The ID variable contains the ID for this attribute map. The data set can contain multiple range attribute maps, but this one has only one. The remaining four variables specify the first and last color for counts in the range Min to Max. PROC SGPLOT interpolates the colors in between. I deliberately chose smaller count ranges for the first two color ranges so that there would be more variability in the colors in the crosstabulation. You can program the attribute map in many ways. I chose to use instream data and minimize what I put in the instream data. I used programming statement to construct the Min and ColorModel1 variables from the Max and ColorModel2 variables.
Note that you should never execute the LAG function conditionally (as in after an IF THEN or an ELSE) unless you are an expert on the LAG function and you are certain that you know what you are doing. (Conditional execution almost never does what you want.) That advice is followed here, because both the IFN and the IFC functions unconditionally execute both the second and the third arguments (correctly updating the two LAG queues) before deciding which value to return.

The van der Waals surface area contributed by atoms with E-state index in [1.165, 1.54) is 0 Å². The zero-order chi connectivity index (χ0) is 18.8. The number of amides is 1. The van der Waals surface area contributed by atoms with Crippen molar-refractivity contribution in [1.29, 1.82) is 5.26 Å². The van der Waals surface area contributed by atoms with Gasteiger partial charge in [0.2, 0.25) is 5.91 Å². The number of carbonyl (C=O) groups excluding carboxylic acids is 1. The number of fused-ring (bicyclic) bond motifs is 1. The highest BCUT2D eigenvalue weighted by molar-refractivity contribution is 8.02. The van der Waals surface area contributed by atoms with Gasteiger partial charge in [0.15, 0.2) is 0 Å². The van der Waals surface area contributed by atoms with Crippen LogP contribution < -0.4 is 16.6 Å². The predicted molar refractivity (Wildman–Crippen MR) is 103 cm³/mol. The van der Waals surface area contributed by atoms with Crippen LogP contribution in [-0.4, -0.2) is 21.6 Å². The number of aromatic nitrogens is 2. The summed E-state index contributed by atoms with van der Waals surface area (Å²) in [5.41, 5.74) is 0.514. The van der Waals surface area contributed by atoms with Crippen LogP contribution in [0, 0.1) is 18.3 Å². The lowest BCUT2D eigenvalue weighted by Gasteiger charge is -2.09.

The following steps merge the data for use with the attribute map. You do not need to add leading observations to the DATA= data set when you use a range attribute map.
data all2; low = 0; x0 = 20; merge pop f2 f3; output; run;
This next PROC SGPLOT step is similar to the preceding one. There is no COLORMODEL= option since that information now comes from the range attribute map. The option RATTRMAP=RANGEATTRMAP is specified in the PROC statement, and RATTRID=MYID is specified in the HEATMAPPARM statement and both HIGHLOW statements.
proc sgplot data=all2 noautolegend noborder rattrmap=rangeattrmap; title 'US Population (in Millions)'; %let c = rattrid=myID; heatmapparm y=row x=col colorresponse=count / &c; text y=row x=col text=count; %let o = type=bar barwidth=0.95 nooutline &c colorresponse; highlow y=mrow low=low high=rowf / x2axis &o=rowf; text y=mrow x=x0 text=rowf / x2axis; highlow x=mcol low=low high=colf / y2axis &o=colf; text x=mcol y=x0 text=colf / y2axis; xaxis display=(nolabel noticks noline) offsetmax=.32; yaxis display=(nolabel noticks noline) offsetmin=.32 reverse; y2axis display=none offsetmin=.73 offsetmax=.12; x2axis display=none offsetmin=.75 offsetmax=.03; run;
Notice the greater range of colors in the crosstabulation. I have been a big fan of discrete attribute maps for several years. Now, I am also a fan of range attribute maps too! I like having complete control over the color model. Range attribute maps enable me to specify as many color ranges as I want and completely control the colors that correspond to each range of data values.